Black and white and read all over

Today is Valentine’s Day. A day for romancing, woo pitching, undying love pledging.

And for more than one excited girl, I’m sure, her knight in shining khakis will drop down on one knee, present her with a sparkler, and say the most anticipated four words – Will you marry me?

She will scream and probably cry, all from happiness to be sure, throw her arms around his neck, and say “yes.” At least he hopes she does. Otherwise, it’s grass-stained knees, embarrassment, and rejection for him – no kind of way to celebrate St. Valentine or anything else for that matter.

But assuming she answers in the affirmative, once that ring is on her finger, the march through the registry, the showers, the photos, and the fittings toward the altar begins. It is wedding mania until you both finally drag your exhausted, indebted carcasses home from the honeymoon and over the threshold to the real world.

It hasn’t always been that way though. As you may remember from my last post, Granny Mac and Grandpa Mac got married before a judge in Mississippi. Mama and Daddy got married in Granny’s living room just as Granny had married Baw in her mother’s living room. It has only been until the last, say, thirty or forty years that weddings have gone from sweet and simple to over-the-top industry affairs.

Nowadays most every couple shares every teeninecy detail of their wedding from the initial planning stages until the last tulle-wrapped sack of birdseed hits the pavement on their own website, Facebook page, and YouTube channel. And that’s all fine and well and good for the family and friends who are included in the festivities, but, dear brides and grooms, you have forgotten an important segment of society – perfect strangers.

That is what the Sunday paper is for, y’all.

Once there were pages and pages of wedding bliss to peruse before church, but now they are few and far between. Where are the engagement announcements and wedding write-ups? Where are the fuzzy black and white pictures of glowing brides? How are we supposed to share in the happiness of myriad unknown couples when they don’t publish the details in the news?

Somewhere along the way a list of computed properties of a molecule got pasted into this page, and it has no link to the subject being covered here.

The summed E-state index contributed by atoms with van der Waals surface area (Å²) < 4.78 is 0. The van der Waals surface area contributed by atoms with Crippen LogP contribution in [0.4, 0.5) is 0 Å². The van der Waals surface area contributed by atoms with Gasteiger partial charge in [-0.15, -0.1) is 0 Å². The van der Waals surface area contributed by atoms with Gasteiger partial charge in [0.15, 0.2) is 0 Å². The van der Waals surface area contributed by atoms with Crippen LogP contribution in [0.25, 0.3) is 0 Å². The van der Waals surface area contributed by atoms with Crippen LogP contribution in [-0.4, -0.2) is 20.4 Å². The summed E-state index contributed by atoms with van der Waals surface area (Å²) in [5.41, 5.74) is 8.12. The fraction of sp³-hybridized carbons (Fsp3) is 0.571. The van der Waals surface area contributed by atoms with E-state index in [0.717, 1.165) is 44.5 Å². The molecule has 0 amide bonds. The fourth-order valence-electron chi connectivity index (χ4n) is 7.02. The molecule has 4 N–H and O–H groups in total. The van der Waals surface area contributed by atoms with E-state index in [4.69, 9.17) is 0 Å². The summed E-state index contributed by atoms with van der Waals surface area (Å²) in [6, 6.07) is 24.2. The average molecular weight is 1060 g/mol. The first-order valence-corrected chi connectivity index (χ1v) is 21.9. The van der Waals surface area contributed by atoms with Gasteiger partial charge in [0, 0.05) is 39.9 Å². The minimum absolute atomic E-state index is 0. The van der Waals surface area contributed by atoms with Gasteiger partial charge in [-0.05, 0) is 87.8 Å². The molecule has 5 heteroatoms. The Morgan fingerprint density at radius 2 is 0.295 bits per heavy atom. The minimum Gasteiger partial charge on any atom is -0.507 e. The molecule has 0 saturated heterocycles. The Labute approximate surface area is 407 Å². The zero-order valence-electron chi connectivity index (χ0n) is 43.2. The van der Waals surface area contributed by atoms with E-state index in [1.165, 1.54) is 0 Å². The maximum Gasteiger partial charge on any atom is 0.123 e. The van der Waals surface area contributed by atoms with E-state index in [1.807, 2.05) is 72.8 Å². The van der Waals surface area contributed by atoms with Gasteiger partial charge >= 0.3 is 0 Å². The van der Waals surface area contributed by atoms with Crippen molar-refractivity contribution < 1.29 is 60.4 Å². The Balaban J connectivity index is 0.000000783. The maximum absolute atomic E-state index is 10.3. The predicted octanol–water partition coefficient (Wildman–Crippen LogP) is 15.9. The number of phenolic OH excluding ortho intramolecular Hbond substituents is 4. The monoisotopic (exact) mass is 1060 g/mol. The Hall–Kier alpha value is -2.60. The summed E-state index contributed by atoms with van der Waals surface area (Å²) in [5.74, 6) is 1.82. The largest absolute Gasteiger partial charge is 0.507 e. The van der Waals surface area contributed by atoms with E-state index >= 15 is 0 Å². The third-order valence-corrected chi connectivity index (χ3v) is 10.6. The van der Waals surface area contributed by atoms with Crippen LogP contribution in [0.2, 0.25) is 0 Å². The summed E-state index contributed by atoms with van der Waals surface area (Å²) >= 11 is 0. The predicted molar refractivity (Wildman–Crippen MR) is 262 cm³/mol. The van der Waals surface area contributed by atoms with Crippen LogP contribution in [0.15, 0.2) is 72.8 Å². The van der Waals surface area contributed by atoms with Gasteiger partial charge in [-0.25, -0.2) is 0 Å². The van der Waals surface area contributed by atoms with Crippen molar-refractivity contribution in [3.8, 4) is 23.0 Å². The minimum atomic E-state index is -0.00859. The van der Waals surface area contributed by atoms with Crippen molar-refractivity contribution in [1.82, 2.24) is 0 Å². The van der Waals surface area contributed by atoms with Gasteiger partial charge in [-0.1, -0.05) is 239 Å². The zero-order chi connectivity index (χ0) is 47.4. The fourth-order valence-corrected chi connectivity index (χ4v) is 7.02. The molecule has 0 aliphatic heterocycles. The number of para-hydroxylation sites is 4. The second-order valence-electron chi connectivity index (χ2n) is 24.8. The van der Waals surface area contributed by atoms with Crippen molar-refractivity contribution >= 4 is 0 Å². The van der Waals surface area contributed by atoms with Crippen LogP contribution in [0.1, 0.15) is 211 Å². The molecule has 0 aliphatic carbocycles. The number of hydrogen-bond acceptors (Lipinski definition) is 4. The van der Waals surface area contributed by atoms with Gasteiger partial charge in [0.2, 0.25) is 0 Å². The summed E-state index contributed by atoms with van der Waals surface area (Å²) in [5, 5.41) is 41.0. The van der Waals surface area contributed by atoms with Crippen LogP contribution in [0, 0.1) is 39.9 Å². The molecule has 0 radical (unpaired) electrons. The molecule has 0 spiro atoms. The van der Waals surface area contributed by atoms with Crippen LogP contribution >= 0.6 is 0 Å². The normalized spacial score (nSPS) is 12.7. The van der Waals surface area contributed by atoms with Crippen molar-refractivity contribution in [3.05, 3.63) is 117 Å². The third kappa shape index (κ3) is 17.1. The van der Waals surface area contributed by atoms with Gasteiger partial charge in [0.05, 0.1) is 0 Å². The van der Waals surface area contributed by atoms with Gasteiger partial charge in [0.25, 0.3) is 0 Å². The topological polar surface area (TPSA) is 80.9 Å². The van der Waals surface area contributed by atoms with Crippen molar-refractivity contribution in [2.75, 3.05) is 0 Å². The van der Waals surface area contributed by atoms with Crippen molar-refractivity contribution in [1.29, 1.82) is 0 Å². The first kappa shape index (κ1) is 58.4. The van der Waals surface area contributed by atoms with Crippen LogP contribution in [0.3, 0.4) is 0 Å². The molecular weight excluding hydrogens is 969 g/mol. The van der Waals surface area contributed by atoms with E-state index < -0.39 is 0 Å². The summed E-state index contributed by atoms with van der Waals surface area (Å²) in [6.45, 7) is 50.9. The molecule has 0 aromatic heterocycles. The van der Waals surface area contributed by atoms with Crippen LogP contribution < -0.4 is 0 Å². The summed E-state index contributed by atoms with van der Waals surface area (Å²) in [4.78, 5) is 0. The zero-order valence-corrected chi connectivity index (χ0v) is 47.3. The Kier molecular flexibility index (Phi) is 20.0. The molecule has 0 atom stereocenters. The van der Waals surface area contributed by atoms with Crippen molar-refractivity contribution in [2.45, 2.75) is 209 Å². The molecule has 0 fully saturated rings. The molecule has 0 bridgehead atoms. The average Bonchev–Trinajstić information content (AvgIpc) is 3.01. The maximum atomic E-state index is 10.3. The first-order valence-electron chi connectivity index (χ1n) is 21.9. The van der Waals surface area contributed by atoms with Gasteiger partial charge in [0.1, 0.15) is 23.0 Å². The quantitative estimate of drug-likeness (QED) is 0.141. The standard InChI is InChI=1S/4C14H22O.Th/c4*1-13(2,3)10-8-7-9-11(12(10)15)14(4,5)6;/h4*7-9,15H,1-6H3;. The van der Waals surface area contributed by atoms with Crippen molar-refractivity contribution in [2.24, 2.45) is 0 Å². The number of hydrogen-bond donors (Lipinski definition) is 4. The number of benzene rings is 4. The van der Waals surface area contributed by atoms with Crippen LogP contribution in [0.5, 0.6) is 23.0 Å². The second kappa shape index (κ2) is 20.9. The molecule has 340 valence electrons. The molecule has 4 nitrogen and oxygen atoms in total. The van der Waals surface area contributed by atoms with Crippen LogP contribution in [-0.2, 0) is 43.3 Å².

We want to know that the bride wore a gown of ivory silk faille, highlighted with re-embroidered Alencon lace on the bodice and the flounce of her long fitted sleeves. We want to hear about the selections of nuptial music presented by soloists, harpists, and flautists. We want to know that the bride carried a cascading bouquet of roses, stephanotis, ivy and baby’s breath, even if we have no idea what stephanotis is.

Was the veil fingertip or cathedral length? How many tiers on the cake? What did the mothers wear? Is the honeymoon in Barbados or Pigeon Forge? For God’s sake were there mints served in silver compotes?

We need to know!

Now there will be those who will read through your carefully worded announcement and say things like, “Did she run an ad to find all those bridesmaids?” “They got married at the Episcopal church. I’ll bet there was some drinking done at that reception!” “Unchained Melody? Now that’s original.”

But that’s part of the fun too! Criticizing. Being catty. Serving up a heaping helping of sarcasm with a side of snark.

Don’t look down your nose at me. You know you’ve done it too!

So today, if you are one of the lucky ones now wearing a headlight on your third finger, congratulations! Shout it from the rooftops! Love is in the air and, hopefully soon, in the Sunday paper.

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